Saturday, November 2, 2019
The Pathos Behind
Closed Genealogical Doors
Unexpected discoveries can await the unsuspecting family history enthusiast who chooses to test his or her DNA for genealogical purposes, but that isn't the only avenue ushering in research surprises. These upstart details can approach us from the more low-tech route of chasing the paper trail, too.
Thanks to a MyHeritage Theory of Family Relativity™ notice I received this week, I brushed up on one particular descendant line from my Tilson family connection. This MyHeritage match and I connect to each other as fifth cousins—and yes, that is according to my records, as well. However, in checking over the material I had included in my own family database, I noticed this branch's details were rather thin. It was time to rectify that oversight.
Usually, I look for obituaries when no death certificates are available online. This is, as it turns out, a family line settling in Tennessee—a place far from where I sit, right now. However, I could find no obituaries, and not even any links to Find A Grave or other such resources. At this point, I decided to alter my search approach. Rather than just entering the year of the death, I left the search parameters wide open, while searching in the various newspaper collections available to me. While that can leave me wide open to an avalanche of unrelated information, it might also capture some other news reports which include the individuals I am seeking.
In this case, that it did, all right. I ended up learning far more than I wanted to know about some branches of this family tree. Let's just say there was news copy on the messy aspects of life that go far beyond birth, marriage, or death. I can now understand why there might not have been an obituary published for some of the people in this line.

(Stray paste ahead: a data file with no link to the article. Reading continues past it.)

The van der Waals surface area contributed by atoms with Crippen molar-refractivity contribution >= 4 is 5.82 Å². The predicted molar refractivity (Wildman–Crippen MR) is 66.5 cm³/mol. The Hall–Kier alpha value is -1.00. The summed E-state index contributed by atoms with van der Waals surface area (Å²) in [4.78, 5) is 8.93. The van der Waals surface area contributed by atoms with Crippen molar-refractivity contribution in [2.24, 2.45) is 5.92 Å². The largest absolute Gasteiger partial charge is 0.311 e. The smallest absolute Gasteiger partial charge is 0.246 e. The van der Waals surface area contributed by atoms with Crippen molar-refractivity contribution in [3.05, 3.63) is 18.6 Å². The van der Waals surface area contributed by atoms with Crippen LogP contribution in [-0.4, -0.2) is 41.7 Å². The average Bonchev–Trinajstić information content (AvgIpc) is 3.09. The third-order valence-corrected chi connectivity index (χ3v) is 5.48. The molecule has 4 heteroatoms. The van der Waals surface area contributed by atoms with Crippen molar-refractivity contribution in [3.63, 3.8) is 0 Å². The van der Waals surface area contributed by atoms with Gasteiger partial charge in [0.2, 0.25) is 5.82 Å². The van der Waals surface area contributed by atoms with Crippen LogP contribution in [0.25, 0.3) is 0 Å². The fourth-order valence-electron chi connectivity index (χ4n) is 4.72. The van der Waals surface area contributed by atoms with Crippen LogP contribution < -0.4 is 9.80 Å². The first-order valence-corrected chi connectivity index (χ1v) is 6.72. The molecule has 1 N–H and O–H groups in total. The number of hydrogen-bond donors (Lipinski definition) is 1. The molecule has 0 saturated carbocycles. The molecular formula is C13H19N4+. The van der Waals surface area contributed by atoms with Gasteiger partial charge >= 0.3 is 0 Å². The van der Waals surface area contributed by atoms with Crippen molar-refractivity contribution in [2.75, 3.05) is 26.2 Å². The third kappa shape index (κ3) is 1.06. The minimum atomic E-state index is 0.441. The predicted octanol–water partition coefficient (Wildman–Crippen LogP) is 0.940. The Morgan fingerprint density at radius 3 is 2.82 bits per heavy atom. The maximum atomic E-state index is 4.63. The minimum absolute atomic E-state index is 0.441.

I ran across everything from the parental permission for a fourteen year old daughter to marry a sixteen year old groom—this woman died barely eight years later, after having given birth to four children—to a lawsuit claiming premature death due to corporate pollution of an entire town, on behalf of parents succumbing to cancer. In between these surprising details were many other deaths at ages far younger than expected, from such events as vehicle collisions or work-related accidents.
We may tend to adopt a clinical detachment from the ancestors we find on paper in our research, but remembering that they, too, were people for whom such horrific experiences triggered strong emotions, I couldn't help but experience a wave of pathos pour over me as I read through all these newspaper reports from bygone decades. Somehow, birth announcements or marriage licenses—even wills—seem so sanitized when we view their digitized form through our computer screen. But each slip of paper carries with it the weight of emotional gravitas. Somehow, that realization calls out for respect and solemnity as we uncover these family experiences, no matter how removed we are from the moment which first elicited such expected responses.